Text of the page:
That this story should be set in Joppa, now called Jaffa, is of significance. Joppa is one of the oldest port cities in the land of Israel and the Mediterranean. Due to its natural advantages, a hill above a bay, and its strategic location on the crossroads of Israel, the city was a centre of historical events over thousands of years.

The story is set in a port – a place of goings and comings and comings and goings. So people will have a good memory for events from the past, both distant and recent. Is this why Peter was called to “come without delay” – ? Are the people of coastal Joppa only too well aware of Peter’s having once seen Jesus call Jairus’ daughter to rise up from the dead? Only too well aware of departures and arrivals, of comings and goings?

Well, at any rate, Peter arrives. And acting in a way almost exactly like Jesus before him – for he’d truly been a ‘disciple’ and had learned his apostleship from his Christ – Peter sent all the grieving chatterboxes out of the room. The graceful, beautiful Tabitha needed to hear only one voice at this moment in her history – needed only to hear the quiet call of Peter: ‘Tabitha, get up.’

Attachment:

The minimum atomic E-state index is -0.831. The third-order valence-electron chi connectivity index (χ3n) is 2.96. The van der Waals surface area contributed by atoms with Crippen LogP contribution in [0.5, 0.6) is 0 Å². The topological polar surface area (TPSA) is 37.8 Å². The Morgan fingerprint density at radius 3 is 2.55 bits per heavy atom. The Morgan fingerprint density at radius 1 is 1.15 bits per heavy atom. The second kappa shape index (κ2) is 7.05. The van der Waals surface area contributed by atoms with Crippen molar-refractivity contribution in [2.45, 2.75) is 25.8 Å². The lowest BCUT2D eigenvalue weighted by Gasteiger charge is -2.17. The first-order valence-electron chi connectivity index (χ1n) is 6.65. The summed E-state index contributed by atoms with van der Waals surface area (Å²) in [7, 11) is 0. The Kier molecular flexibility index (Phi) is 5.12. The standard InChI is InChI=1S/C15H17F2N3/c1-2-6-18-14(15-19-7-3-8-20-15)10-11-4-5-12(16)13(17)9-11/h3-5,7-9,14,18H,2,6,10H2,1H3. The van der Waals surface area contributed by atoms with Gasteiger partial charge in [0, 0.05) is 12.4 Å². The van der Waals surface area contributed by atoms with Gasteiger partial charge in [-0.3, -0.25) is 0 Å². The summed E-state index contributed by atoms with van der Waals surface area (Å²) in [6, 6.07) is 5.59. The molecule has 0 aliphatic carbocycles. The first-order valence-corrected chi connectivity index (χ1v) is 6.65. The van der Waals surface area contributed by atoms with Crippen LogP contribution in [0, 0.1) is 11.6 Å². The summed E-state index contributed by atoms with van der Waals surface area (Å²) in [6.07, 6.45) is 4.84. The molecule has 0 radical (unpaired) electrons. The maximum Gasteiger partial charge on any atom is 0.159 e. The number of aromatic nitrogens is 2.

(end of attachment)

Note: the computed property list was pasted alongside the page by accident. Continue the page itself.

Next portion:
And he echoed the voice of his Christ, and he called her to the new life, and he beckoned her to the healing, the restoration and the oneness that had once been offered to him, and he offered her his hand, as though asking her ‘dear one, filled with beauty and grace, please come and dance.’

Please God that, on our own way to paradise, when we sheep need to be plucked from danger, we might hear the call of one who prays ‘get up’ – and take the proffered hand.

So this little story ends with the rejoicing that surrounds the gift of life where previously all had seemed lost. And Peter, the Rock upon which the story depends, stays near the coast for a while, there in the midst of all the comings and goings, with a namesake, a man called Simon – whose name means ‘obedient’ and whose profession, that of a tanner, meant that he lived, as Pope Francis would have it, ‘with the smell of the sheep’. Obedient Pastor Peter lives among working people having raised, and even now continuing to raise up ‘Tabitha’ – ‘beauty and grace’.